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Measuring and Explaining Localisation: Evidence from two British Sectors


  • Ugo Fratesi

    (Universitò Bocconi)


The degree of localisation of manufacturing, defined as the excess geographic concentration remaining after correcting for both sectorial concentration and the agglomeration of overall economic activity, has recently gained new techniques of measurement. These techniques are illustrated and theoretically discussed. The paper then investigates the sectorial scale of localisation, using evidence from two British sectors, SIC 244 (pharmaceutical) and 334 (optical and photographic), and respective sub-sectors. Applying the measures, it is evidenced that the individual sub-sectors are very differently localized both in extent and in location, even within the same sector. In addition to this, with survey data the paper shows that localisation is due to different economic explanations in different sub-sectors. This is a proof that the economic factors behind localisation are in this case at 5-digit level, making economically not meaningful the measurement of localisation at a different scale. The study implies that identifying localisation remains a delicate process, since the right sectorial scale has to be detected case by case, the use of more than one technique usually gives additional insights and, finally, the survey confirms that, in field studies, a mix of diferent theoretical models is generally needed to explain the observed patterns.

Suggested Citation

  • Ugo Fratesi, 2004. "Measuring and Explaining Localisation: Evidence from two British Sectors," Urban/Regional 0407003, EconWPA.
  • Handle: RePEc:wpa:wuwpur:0407003
    Note: Type of Document - pdf; pages: 52

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    References listed on IDEAS

    1. Gilles Duranton & Henry G. Overman, 2005. "Testing for Localization Using Micro-Geographic Data," Review of Economic Studies, Oxford University Press, vol. 72(4), pages 1077-1106.
    2. Griffith, Rachel, 1999. "Using the ARD Establishment Level Data to Look at Foreign Ownership and Productivity in the United Kingdom," Economic Journal, Royal Economic Society, vol. 109(456), pages 416-442, June.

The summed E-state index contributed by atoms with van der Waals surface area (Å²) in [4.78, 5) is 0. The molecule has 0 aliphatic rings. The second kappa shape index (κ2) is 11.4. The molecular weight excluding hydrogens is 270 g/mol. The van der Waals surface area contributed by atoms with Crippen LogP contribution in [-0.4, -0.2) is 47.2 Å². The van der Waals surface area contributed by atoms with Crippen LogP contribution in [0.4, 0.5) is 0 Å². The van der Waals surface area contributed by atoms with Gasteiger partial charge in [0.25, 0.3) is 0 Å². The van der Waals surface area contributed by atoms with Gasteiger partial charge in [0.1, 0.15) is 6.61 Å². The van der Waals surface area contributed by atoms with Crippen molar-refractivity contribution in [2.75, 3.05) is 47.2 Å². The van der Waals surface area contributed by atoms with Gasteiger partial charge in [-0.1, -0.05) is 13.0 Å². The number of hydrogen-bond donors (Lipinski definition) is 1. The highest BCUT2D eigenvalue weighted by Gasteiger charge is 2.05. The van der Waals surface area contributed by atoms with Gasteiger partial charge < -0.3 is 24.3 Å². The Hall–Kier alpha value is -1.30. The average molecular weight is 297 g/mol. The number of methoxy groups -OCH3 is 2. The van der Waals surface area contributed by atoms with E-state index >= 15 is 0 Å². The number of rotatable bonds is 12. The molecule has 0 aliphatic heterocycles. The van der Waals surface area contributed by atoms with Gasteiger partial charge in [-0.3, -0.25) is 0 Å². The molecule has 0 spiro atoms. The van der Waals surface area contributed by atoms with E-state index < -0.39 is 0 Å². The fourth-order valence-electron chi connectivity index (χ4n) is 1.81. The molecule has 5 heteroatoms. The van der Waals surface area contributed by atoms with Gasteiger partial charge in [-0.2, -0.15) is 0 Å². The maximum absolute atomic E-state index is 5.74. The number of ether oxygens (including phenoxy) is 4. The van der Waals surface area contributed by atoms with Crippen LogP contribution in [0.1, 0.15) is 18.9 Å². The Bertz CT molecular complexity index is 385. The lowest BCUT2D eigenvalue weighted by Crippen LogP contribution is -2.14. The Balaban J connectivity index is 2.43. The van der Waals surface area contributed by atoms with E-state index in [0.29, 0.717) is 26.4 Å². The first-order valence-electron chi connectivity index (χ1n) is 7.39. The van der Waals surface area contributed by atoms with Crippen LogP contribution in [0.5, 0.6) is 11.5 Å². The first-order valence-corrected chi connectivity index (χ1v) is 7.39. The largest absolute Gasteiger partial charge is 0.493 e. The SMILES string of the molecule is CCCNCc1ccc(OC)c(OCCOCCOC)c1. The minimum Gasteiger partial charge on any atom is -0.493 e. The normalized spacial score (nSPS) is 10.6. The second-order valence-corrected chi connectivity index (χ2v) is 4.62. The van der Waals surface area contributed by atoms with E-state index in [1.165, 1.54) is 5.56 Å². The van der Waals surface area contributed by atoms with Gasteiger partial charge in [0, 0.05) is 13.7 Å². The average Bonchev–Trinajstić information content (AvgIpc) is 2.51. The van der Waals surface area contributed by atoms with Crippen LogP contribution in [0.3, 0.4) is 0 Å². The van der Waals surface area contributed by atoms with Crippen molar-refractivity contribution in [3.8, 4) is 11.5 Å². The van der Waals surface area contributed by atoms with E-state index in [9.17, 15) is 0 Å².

3. Thomas J. Holmes & John J. Stevens, 2002. "Geographic Concentration and Establishment Scale," The Review of Economics and Statistics, MIT Press, vol. 84(4), pages 682-690, November.
    4. Devereux, Michael P. & Griffith, Rachel & Simpson, Helen, 2004. "The geographic distribution of production activity in the UK," Regional Science and Urban Economics, Elsevier, vol. 34(5), pages 533-564, September.
    5. Gianmarco I. P. Ottaviano & Diego Puga, 1998. "Agglomeration in the Global Economy: A Survey of the 'New Economic Geography'," The World Economy, Wiley Blackwell, vol. 21(6), pages 707-731, August.
    6. Diego Puga, 2002. "European regional policies in light of recent location theories," Journal of Economic Geography, Oxford University Press, vol. 2(4), pages 373-406, October.
    7. Ellison, Glenn & Glaeser, Edward L, 1997. "Geographic Concentration in U.S. Manufacturing Industries: A Dartboard Approach," Journal of Political Economy, University of Chicago Press, vol. 105(5), pages 889-927, October.
    8. Ian R. Gordon & Philip McCann, 2005. "Innovation, agglomeration, and regional development," Journal of Economic Geography, Oxford University Press, vol. 5(5), pages 523-543, October.
    9. Steven Pinch & Nick Henry, 1999. "Paul Krugman's Geographical Economics, Industrial Clustering and the British Motor Sport Industry," Regional Studies, Taylor & Francis Journals, vol. 33(9), pages 815-827.
    10. Almeida, Paul & Kogut, Bruce, 1997. "The Exploration of Technological Diversity and the Geographic Localization of Innovation," Small Business Economics, Springer, vol. 9(1), pages 21-31, February.
    11. Maurel, Francoise & Sedillot, Beatrice, 1999. "A measure of the geographic concentration in french manufacturing industries," Regional Science and Urban Economics, Elsevier, vol. 29(5), pages 575-604, September.
    12. Eric Marcon & Florence Puech, 2003. "Evaluating the geographic concentration of industries using distance-based methods," Journal of Economic Geography, Oxford University Press, vol. 3(4), pages 409-428, October.
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    Cited by:

    1. Jenifer Ruiz-Valenzuela & Rosina Moreno-Serrano & Esther Vaya-Valcarce, 2006. "Concentration of the Economic Activity: Comparing Methodologies and Geographic Units," ERSA conference papers ersa06p197, European Regional Science Association.

    More about this item

    JEL classification:

    • R12 - Urban, Rural, Regional, Real Estate, and Transportation Economics - - General Regional Economics - - - Size and Spatial Distributions of Regional Economic Activity; Interregional Trade (economic geography)
    • L60 - Industrial Organization - - Industry Studies: Manufacturing - - - General
    • C19 - Mathematical and Quantitative Methods - - Econometric and Statistical Methods and Methodology: General - - - Other

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